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With the arrival of their third child, Paul and Virginie were looking for better optimization of the space and their Paris triplex. They called on the architect Aude Borromée who, to respond to their request, decided to radically redistribute his original organization. Result: the bedroom was lowered by one floor, in order to incorporate it into the new reorganization of the ground floor and the kitchen, until then at the bottom, was found in the center of the apartment. We open the doors to this colorful and fun site, which is teeming with inventive and inexpensive tailor-made solutions. Area: 47 m²
A piece to recompose
Before: Before the intervention of Aude Borromée, we can see, at first glance, that the ground floor is composed of only one room with generous proportions. It is actually an open room that integrates the living room and the American kitchen. To the right is a staircase. The latter provides access to the master bedroom upstairs. Similarly, we can see that the room has only three windows. It will therefore have to be tricky to bring light to the space. Finally, the front door is located at the top left. An element that the architect must take into account as part of the total redevelopment of the room.
On the layout side, we also note the loss of space caused by the positioning of the kitchen at the back of the room. Disparate and old-fashioned, the furniture reinforces this feeling of suffocation. Even if it is difficult to notice at first glance, the kitchen is, as it stands, raised compared to the living room which benefits from a height of 3 meters under ceiling. For the architect, the whole challenge of the renovation will be to "keep the feeling of space, without creating, however, chimney pieces". To do this, Aude Borromée will take the decision to place the room on this small podium and take the kitchen down a notch.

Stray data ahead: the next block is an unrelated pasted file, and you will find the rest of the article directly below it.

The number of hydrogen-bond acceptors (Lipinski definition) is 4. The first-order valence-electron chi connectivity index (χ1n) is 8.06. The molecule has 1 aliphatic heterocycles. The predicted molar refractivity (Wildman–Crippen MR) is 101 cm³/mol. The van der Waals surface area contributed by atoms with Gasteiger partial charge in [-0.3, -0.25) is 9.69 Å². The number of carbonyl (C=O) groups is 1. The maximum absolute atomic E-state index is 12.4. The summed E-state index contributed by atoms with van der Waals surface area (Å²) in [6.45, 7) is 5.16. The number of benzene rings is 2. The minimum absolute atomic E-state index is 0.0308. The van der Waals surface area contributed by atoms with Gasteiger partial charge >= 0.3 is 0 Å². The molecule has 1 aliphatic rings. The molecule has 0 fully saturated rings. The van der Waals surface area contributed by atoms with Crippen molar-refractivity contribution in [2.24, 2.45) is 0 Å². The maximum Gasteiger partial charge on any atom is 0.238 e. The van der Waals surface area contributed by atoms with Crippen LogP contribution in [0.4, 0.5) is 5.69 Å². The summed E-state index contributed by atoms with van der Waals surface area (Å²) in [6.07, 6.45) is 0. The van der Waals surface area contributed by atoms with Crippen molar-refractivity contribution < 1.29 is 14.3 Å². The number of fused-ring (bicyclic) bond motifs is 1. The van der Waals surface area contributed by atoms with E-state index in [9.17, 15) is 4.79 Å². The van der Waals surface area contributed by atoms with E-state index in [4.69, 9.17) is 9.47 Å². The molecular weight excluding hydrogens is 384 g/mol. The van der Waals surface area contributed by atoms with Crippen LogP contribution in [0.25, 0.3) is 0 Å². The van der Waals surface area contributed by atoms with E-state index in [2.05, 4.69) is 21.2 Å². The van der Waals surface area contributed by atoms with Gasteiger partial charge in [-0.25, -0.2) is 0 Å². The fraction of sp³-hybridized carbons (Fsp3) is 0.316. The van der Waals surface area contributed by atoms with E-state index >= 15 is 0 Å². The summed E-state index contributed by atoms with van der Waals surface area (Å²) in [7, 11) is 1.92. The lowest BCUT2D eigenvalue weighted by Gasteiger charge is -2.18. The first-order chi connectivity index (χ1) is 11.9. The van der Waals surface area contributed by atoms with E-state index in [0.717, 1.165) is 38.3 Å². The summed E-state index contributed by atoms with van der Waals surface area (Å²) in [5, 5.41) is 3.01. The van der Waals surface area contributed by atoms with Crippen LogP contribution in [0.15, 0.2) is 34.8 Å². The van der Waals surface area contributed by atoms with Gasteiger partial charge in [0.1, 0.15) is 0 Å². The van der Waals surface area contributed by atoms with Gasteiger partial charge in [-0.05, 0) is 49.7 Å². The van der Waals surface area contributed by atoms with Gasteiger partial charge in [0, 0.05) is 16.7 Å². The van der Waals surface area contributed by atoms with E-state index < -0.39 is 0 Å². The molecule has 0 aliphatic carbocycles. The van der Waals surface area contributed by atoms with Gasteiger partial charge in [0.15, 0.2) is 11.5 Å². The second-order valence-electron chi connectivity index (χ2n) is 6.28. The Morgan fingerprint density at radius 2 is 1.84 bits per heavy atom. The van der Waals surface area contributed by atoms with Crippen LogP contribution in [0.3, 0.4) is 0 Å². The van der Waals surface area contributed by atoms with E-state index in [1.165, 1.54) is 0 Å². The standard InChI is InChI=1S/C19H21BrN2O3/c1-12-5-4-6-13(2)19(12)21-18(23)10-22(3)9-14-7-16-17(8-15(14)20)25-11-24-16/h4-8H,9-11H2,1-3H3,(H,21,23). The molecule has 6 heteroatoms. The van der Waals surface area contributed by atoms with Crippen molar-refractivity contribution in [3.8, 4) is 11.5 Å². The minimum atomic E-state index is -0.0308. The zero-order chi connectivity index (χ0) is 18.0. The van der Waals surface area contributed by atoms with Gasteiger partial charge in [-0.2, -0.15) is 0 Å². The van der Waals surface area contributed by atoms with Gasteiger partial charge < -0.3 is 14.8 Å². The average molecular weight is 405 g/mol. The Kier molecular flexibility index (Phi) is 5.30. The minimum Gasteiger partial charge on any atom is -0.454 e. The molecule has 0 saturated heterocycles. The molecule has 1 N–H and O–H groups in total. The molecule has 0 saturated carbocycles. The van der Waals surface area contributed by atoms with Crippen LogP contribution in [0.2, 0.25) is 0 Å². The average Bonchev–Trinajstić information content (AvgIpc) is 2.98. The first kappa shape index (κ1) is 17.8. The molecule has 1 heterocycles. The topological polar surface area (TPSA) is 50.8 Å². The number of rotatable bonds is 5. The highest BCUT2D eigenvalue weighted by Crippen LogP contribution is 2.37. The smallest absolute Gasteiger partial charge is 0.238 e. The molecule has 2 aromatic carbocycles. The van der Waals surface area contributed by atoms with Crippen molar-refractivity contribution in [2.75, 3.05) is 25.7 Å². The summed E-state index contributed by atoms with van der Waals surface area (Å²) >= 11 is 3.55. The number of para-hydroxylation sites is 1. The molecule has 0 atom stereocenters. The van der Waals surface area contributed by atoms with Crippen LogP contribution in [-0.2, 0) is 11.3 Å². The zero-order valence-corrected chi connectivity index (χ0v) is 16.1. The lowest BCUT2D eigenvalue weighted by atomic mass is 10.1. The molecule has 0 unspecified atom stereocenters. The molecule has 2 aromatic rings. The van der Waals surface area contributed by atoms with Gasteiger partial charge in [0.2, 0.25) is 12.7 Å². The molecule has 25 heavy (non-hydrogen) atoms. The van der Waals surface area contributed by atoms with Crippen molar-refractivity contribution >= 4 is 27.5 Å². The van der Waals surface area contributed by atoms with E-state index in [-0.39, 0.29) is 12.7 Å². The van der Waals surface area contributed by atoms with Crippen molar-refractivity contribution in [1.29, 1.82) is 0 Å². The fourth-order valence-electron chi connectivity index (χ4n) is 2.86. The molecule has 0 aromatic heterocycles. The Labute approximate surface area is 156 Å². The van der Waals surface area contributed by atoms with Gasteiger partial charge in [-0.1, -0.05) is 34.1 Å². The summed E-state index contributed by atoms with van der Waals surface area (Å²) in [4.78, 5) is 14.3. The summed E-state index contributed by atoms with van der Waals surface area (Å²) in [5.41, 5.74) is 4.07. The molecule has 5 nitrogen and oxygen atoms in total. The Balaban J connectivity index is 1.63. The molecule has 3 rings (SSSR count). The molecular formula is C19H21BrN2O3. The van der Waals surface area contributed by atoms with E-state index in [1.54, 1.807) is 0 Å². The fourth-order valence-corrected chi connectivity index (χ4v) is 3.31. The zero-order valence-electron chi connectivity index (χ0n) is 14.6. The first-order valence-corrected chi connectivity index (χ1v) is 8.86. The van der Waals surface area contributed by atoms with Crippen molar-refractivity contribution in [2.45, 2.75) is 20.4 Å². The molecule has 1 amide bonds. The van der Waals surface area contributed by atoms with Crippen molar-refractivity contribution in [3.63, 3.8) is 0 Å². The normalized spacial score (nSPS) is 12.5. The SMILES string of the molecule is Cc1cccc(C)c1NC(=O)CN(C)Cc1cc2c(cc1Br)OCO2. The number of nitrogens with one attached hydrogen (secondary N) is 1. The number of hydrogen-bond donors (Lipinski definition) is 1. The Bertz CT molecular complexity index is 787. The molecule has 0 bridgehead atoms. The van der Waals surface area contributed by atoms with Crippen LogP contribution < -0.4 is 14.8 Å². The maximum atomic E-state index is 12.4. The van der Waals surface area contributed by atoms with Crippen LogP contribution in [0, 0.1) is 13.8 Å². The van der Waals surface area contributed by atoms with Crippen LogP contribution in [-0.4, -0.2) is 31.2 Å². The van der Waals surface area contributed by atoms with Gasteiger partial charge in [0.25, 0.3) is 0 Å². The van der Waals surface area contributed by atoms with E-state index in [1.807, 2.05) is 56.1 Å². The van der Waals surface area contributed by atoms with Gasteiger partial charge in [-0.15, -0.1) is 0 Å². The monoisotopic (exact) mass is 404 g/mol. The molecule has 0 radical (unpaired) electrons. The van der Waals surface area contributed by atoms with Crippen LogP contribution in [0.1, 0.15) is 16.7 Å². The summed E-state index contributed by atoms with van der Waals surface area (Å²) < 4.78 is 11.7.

A colorful and bright kitchen
After: Radical change of scenery! Formerly dark, crowded and poorly optimized, the room has metamorphosed into a contemporary, colorful space with a strong personality thanks to the integration of colored bands. To restore a function to each of the spaces, the architect decided to subdivide each of the rooms. If the living room is not visible, on the other hand the dining and kitchen area is clearly separated from the corridor and the master bedroom, hidden behind the sliding panels, above the worktop.
As for the kitchen, it has become a real space apart, teeming with colorful, original and inexpensive ideas. Evidenced by the translucent sliding acetate panels that separate the master bedroom from the kitchen. These sport this trio of colors - which has become the common thread of the accommodation - while leaving enough transparency to create a play of shadows with the interior of the bedroom. To create an airy and fluid living space, the architect chose to hide the kitchen equipment in the cupboards or in adjoining niches. An interesting idea which made it possible to efficiently optimize the available space. Like this table, the dining area offers a subtle blend of ergonomics and humor. As evidenced by the dark blue liner, located above the table. This has been installed in this way to give the impression that the table can fit into the wall. If this is not the case, it has however been designed to be mobile and can be moved. To meet the need for storage desired by Paul and Virginie, the architect built a library above the table and small shelves below. To the right, a small office closes the space on the side, and remains completely open to the living room.
Aude Borromée, Architect